The ‘Occupy Wall Street’ movement has resonated around the world. Its significance, in the middle of an economic/financial crisis that the head of the Bank Of England, Mervyn King, says may be the worst ever in the history of capitalism, could be enormous. Unlike some of the ‘anti-capitalist’ and ‘anti-globalisation’ movements that have sprung up and died down over the past couple of decades, this is directly linked to a sense of failure of capitalism itself. It is also intimately linked to working class discontent and rage at the conspicuous enrichment of the super-rich continuing through an enormous decline in working class living standards, unprecedented since the 1920s.
This at last offers up the opportunity for the re-emergence of a mass-based left. Capitalist failure is obvious to many millions today. It is also what we on the Marxist left are in business to lead humanity out of. Ultimately, we have the arguments why capitalism is not a rational system that maximises the productive potential of humanity and uses that potential in a rational and humane way, but rather an obsolete method of organising social production.
Capitalism played a progressive role in earlier times in industrialising important parts of the world and creating the material basis of an advanced human civilisation freed from blind subjection to uncontrolled natural forces. But at the same time, having outlived that progressive role, through its deep social, economic and ultimately political contradictions, it threatens to destroy the fruits of that earlier progressive development. Economic collapse, destruction of the environment to the extent that life on this planet is under threat in the longer term, the threat of future world wars waged with nuclear weapons, all are part of the capitalist system and eloquent arguments as to why it needs to be superseded. But to be replaced by what?
There is only one thing that can supersede capitalism in a progressive sense. That is democratic control and management of the world economy. Major productive forces cannot be allowed to be the private property of individuals or private corporate bodies that are in fact collectives of owners of productive forces that control the lives of all of us in practice. These productive resources must be controlled by all of us – equally and democratically. The economy must be planned democratically, for the benefit of all. Decisions as to what is to be produced must be taken rationally, by accountable bodies elected by the mass of the people affected by those decisions, and recallable by them if they mess things up. Living standards cannot and must not be limited by the ability to pay in a society where inequality has never been greater.
Decent living standards must be available to all that contribute to society. And anyone who is able to work must do so – in decent jobs with decent pay and./or benefits in kind to reward their work. Those who are unable to work through disability must be looked after and have full social and economic equality. If there are no jobs in existence for people right now, they must be created, either through public works or by sharing out available work among all potential workers with no loss of pay. The crippling debts, both for ordinary working people and for whole nations, that are the result of the capitalist financial crisis must be cancelled, and those who have been profiteering from them have their wealth confiscated and reduced to the level of the 99%. Basic social and economic equality can only be achieved by taking all the large-scale industrial resources out of the hands of the big capitalist elite.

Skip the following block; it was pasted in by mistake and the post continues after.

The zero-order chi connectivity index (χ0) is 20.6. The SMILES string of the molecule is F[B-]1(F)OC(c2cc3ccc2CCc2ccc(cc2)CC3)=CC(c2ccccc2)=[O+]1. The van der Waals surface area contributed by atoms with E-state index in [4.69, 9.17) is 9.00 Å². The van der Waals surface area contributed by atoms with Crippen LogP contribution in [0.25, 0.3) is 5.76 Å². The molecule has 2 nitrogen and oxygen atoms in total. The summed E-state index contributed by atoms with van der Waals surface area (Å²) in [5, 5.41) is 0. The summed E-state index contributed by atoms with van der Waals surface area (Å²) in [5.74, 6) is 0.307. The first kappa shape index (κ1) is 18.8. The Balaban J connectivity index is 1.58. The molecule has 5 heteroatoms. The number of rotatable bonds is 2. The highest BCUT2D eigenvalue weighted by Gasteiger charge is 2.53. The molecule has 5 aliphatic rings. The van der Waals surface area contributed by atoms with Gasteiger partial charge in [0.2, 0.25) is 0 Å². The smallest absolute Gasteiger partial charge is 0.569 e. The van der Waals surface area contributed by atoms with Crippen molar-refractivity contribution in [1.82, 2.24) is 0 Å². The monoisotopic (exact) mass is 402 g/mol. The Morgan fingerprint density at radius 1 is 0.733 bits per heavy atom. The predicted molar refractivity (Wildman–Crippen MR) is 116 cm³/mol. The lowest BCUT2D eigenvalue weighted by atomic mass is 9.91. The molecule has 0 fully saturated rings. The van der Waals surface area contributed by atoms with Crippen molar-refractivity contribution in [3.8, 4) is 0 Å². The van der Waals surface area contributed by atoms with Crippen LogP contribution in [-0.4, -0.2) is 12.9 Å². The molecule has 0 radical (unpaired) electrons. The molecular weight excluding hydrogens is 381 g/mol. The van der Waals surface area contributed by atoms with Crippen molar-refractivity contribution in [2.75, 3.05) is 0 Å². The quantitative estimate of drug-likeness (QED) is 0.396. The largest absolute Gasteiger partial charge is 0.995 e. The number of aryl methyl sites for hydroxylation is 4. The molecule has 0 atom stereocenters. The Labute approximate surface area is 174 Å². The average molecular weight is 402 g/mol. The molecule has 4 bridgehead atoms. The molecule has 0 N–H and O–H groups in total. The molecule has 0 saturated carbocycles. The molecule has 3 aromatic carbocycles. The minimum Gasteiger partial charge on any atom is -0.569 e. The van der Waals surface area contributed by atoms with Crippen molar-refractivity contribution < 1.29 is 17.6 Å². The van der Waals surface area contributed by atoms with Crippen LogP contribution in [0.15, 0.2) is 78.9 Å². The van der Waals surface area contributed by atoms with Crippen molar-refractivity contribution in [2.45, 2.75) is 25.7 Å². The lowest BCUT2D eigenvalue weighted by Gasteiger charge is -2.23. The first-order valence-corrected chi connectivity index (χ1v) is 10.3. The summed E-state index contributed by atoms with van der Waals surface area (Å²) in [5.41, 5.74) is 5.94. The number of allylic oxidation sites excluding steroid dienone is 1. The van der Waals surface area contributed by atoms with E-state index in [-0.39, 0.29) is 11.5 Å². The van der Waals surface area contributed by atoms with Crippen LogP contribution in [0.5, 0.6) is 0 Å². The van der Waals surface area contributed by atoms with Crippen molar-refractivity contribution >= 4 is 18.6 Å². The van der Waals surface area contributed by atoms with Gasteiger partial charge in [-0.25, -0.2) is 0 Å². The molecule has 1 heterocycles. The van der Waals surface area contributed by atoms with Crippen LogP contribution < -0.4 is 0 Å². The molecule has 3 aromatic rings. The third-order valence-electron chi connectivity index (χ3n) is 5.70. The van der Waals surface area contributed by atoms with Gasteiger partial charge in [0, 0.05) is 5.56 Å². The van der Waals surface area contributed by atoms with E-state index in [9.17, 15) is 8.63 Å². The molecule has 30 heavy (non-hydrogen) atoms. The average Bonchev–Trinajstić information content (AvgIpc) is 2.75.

With small capital more flexibility is needed, we cannot simply abolish business in a rigid and punitive manner. But we can modify it to stop the reproduction of profiteering and the regeneration of a new big capitalist class We can use democratic measures such as enhanced workers rights, workers control, the encouragement of elected workers representative with real power over management, and the conversion of smaller companies into cooperatives, to modify the small business sector to the point where it mutates into something very different, a grass-roots cooperative socialism.
This could be envisaged only in the context of the abolition of big capital as an economic and political force, which would create a massively different relationship of forces and environment when addressing questions involving small-scale enterprises. But the thrust of this is clear, the domination of big capital over everyone’s lives, the system of capitalism, rule by big capital where the political system, though formally democratic is in fact bought and paid for by big capital, has to be torn up by the roots and replaced by real popular control and democracy.
And this cannot be done in one country, on a local basis. That is what is good about the spreading of the ‘Occupy Wall Street’ movement. The capitalist press calls it ‘copycat protests’. Good! We need an international movement against capitalism, attempting to build some isolated fortress of socialism while capitalism remains intact in the rest of the world will fail. Globalisation is a good thing, but in its capitalist form it has been a curse allowing capital to move across borders whereas workers are hounded and impoverished when they stay in their own countries and persecuted, shunned, treated as outlaws, often brutally abused and sometimes even murdered when they try to migrate for a better life.
We need to turn the tables on this, we need to bind the capitalists hand-and-foot so that they cannot move their property, obtained through exploitation and robbery, anywhere without workers’ permission, but workers have the right to move anywhere they like in pursuit of a better life. Yes to workers control over all capital movement, and smash all immigration restrictions on workers! For socialist globalisation and a world citizenship of a socialist world!